Testing of the Rickards drifter designs will take place this Saturday, November 23.  Eight student groups will test their drifters -- each branded with a moniker as unique as their individual designs:
  • The Current'anator
  • Duck Dodger
  • Hannibal
  • The Jellyfish
  • The Aggressor
  • Water boy
  • Whatever floats your boat
  • Zakoosa

Take a look at the drifter designs the student teams will be presenting and testing this Saturday:


Rickards High School Science Teacher Ms. Dana Fields
with Dr. Nico Wienders, a physical oceanographer at
Florida State University and member of the Deep-C Consortium. 
Judges, including teacher Dana Fields and Deep-C scientist Nico Wienders, will be asking each testing group to explain the design of their drifters and defend why they believe it is the most sea worthy and best for the SCOPE mission.  The drifters will also be put to a test on-site to ensure they meet the criteria necessary for them to fulfill a scientific mission in the Gulf of Mexico. 

The Challenge! 
Students were asked to create drifters that can move with the surface currents near the coast/beach/surf zone. In developing their designs, participants considered materials that might be best for future scientific research (biodegradable vs plastic, colors, weight, ability to float, etc). They also considered wind, currents, storms, boats, etc. because unless a drifter is correctly designed, it may be blown by the wind rather than transported by the current. Worse yet, it may not be able to withstand the constant pounding of powerful ocean waves.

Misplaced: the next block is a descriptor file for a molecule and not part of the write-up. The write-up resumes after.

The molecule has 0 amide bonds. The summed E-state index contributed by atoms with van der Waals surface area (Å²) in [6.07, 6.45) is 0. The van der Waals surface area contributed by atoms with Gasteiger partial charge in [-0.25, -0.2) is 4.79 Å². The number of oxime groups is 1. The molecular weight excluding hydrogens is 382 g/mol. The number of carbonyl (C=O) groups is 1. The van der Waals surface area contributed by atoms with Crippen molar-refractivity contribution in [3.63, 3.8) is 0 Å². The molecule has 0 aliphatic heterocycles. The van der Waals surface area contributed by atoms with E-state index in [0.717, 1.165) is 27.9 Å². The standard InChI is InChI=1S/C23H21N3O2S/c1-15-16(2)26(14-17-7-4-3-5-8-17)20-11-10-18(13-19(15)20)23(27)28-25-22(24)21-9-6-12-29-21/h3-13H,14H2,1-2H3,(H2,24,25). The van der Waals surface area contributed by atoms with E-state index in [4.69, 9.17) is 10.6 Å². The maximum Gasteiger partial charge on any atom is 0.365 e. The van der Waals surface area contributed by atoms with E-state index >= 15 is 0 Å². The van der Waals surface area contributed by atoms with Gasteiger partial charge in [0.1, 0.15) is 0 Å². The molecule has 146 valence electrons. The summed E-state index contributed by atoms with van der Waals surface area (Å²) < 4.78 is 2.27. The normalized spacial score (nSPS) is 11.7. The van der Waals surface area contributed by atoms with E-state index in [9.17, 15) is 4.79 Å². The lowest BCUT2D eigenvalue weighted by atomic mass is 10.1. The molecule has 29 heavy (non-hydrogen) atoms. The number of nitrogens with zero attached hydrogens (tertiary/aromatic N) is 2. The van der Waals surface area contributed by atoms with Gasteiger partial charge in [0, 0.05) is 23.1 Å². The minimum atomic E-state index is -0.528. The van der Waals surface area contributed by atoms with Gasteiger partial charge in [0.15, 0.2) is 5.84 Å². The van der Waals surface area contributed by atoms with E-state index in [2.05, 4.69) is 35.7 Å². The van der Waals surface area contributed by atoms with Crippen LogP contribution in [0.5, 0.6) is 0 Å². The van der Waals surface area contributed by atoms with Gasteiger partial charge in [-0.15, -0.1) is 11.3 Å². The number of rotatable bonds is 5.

Important Criteria for Surf Zone/Coastal Drifters 
  • First... must be able to float! 
  • Next, it needs to include a GPS unit via straps, Velcro, zip ties, or something that will attach the unit to the drifter; 
  • It must be durable and sturdy... able to take a withstand rain, wind and constant movement in the waves; 
  • It must be small and light enough to be carried on a jet ski (less than 10 kilos, but 3-5 kilos is better); 
  • It should be easy to hold on to (some have handles or something that can be easily grasped during deployment); 
  • And, it cannot be deeper than 50 cm.

Posted by:

Tracy Ippolito
Deep-C Coordinator

Monday, November 18, 2013

Joseph Guerrera’s Research Blog - Part 1

Hello all. 

My name is Joseph Guerrera and I am a freshman undergraduate researcher at Florida State University from Clearwater, Florida. I am taking part in an internship with Deep-C scientist Dr. Nico Wienders through the Undergraduate Research Opportunity Program (UROP). The program is designed to introduce me to oceanography and research. Over the remainder of this fall and spring semester, I will be working alongside Dr. Wienders examining hydrology in the Gulf of Mexico, primarily in the De Soto Canyon.